Plant cells and tissues

Pages 79-82

Plant cell types

Following mitosis in meristem, two new daughter cells are formed

Small, undifferentiated, generic

Fate: remain meristematic cell, or specialize

Parenchyma

Mostly spherical in shape; living cells

Thin, pliable cell walls

Active in various metabolic functions; e.g., photosynthesis, storage of water, starch and oils

Xylem

Complex tissue: consists of more than 2 cell types

Plumbing system of the plant. Cells linked end-to-end form "pipes" through leaf veins, branches, stems and roots.

Two types of water-conducting cells, both dead when fully formed

Vessel elements: wide, short cells, open at each end, pits along sides, common in angiosperms

Tracheids: long, tapered cells, pits connect overlapping cells but no openings, found in gymnosperms

 

Phloem

Complex tissue

Conduction of dissolved sugars (sucrose)

Sieve-tube elements (long tubes called sieve-tubes)

Small pores in end walls, these walls called sieve plates

No nucleus at maturity

Companion cells (nucleated) aid sieve-tube elements in conduction

 

Phloem

Epidermis

Outermost layer of young plant body (usually one cell layer thick)

Epidermal walls covered with fatty substance called cutin

cutin forms protective layer called the cuticle

Periderm

Replacement tissue for the epidermis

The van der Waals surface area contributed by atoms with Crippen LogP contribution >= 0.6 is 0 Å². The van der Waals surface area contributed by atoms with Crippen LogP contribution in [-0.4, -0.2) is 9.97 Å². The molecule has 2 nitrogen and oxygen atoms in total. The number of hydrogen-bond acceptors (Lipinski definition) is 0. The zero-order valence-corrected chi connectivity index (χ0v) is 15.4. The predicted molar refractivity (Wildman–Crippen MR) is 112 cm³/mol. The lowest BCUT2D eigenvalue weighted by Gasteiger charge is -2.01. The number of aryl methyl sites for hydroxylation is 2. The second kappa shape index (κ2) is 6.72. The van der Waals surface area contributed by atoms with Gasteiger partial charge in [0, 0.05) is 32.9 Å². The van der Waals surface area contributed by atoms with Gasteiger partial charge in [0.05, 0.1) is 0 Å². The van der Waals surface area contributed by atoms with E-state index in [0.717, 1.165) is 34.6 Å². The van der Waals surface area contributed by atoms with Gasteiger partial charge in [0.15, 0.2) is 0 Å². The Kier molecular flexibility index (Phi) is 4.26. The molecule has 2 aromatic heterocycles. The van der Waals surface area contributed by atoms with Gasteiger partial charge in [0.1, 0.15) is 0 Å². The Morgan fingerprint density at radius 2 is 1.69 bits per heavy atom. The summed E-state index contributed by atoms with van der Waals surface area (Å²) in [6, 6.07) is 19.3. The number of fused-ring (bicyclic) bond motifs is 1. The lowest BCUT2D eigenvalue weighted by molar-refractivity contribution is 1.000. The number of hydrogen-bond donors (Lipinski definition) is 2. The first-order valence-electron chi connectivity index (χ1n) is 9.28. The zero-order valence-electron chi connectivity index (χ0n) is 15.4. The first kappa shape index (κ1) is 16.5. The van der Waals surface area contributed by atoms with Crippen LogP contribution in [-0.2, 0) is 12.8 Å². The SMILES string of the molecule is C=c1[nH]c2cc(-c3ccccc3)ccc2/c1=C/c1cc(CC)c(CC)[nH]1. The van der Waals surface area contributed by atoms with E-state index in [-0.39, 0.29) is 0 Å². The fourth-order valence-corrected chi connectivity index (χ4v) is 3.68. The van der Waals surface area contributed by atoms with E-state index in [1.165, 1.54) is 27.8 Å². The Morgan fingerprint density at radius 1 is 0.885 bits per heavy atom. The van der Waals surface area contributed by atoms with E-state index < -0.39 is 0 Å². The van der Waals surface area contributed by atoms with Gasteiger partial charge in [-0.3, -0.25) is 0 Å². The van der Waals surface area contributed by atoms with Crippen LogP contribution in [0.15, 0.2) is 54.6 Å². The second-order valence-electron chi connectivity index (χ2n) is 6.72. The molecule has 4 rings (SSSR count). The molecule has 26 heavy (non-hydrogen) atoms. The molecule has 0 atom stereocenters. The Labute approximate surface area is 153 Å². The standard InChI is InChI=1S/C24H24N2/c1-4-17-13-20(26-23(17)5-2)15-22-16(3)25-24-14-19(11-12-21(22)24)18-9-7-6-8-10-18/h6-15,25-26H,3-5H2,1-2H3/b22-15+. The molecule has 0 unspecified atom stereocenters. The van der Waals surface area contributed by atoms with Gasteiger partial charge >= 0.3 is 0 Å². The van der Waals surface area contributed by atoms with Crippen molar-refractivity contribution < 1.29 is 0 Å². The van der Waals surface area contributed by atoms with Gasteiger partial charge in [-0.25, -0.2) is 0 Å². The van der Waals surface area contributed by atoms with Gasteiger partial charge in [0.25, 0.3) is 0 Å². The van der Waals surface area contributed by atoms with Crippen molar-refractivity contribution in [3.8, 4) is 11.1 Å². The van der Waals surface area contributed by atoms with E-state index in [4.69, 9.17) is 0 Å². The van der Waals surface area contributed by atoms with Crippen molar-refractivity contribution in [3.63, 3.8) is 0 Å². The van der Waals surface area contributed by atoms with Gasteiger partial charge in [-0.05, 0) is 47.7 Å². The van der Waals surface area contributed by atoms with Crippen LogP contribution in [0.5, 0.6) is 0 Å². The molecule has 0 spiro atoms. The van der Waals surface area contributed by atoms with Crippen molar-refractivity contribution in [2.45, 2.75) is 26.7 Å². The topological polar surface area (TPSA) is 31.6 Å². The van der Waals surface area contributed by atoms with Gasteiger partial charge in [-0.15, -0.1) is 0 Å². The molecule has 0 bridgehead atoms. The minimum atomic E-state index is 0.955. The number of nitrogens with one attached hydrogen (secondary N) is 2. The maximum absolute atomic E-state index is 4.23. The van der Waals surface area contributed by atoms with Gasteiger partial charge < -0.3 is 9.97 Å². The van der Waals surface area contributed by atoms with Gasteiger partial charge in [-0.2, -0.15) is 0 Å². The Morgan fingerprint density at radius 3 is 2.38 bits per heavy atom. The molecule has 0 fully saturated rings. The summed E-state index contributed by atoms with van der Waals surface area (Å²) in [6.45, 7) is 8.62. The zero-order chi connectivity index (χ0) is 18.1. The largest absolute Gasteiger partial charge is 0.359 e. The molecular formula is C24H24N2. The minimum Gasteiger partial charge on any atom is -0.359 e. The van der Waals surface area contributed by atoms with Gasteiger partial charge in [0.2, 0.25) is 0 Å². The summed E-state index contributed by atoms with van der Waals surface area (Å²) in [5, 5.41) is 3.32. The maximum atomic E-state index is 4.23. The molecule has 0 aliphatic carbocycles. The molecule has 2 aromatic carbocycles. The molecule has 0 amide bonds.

Constitutes the outer bark

Cork cambium, a lateral meristem, produces cork cells

Cork cells: dead cells with suberin in cell walls

Suberin: a waxy substance, prevents water loss

Lenticels

Pockets of loosely arranged parenchyma cells

Allows for air exchange

 

Periderm

Tissues

Tissues: group of cells of the same type having a common function

Three basic types of tissues, found in all plant parts. Most composed of multiple cell types.

Dermal tissues

Protective or bounding layers

Vascular tissues

Transport materials

Ground tissues

Other functions, such as storage and photosynthesis

Primary Tissues (produced by apical meristem)

epidermis

the outer layer of cells of an herbaceous plant

primary xylem

vascular tissue for transport of water

primary phloem

vascular tissue for transport of food in solution

pith

tissue at center of the stem (parenchyma)

cortex

tissue between epidermis and vascular tissue (parenchyma)

Secondary Tissues (produced by lateral meristems)

Vascular Cambium a lateral meristem, develops between primary xylem and phloem

Secondary xylem

Tracheids

Vessel elements

Fibers

Secondary phloem

Sieve tube elements

Companion cells

Fibers

Cork Cambium, the other lateral meristem

Cork (bark)

Lenticels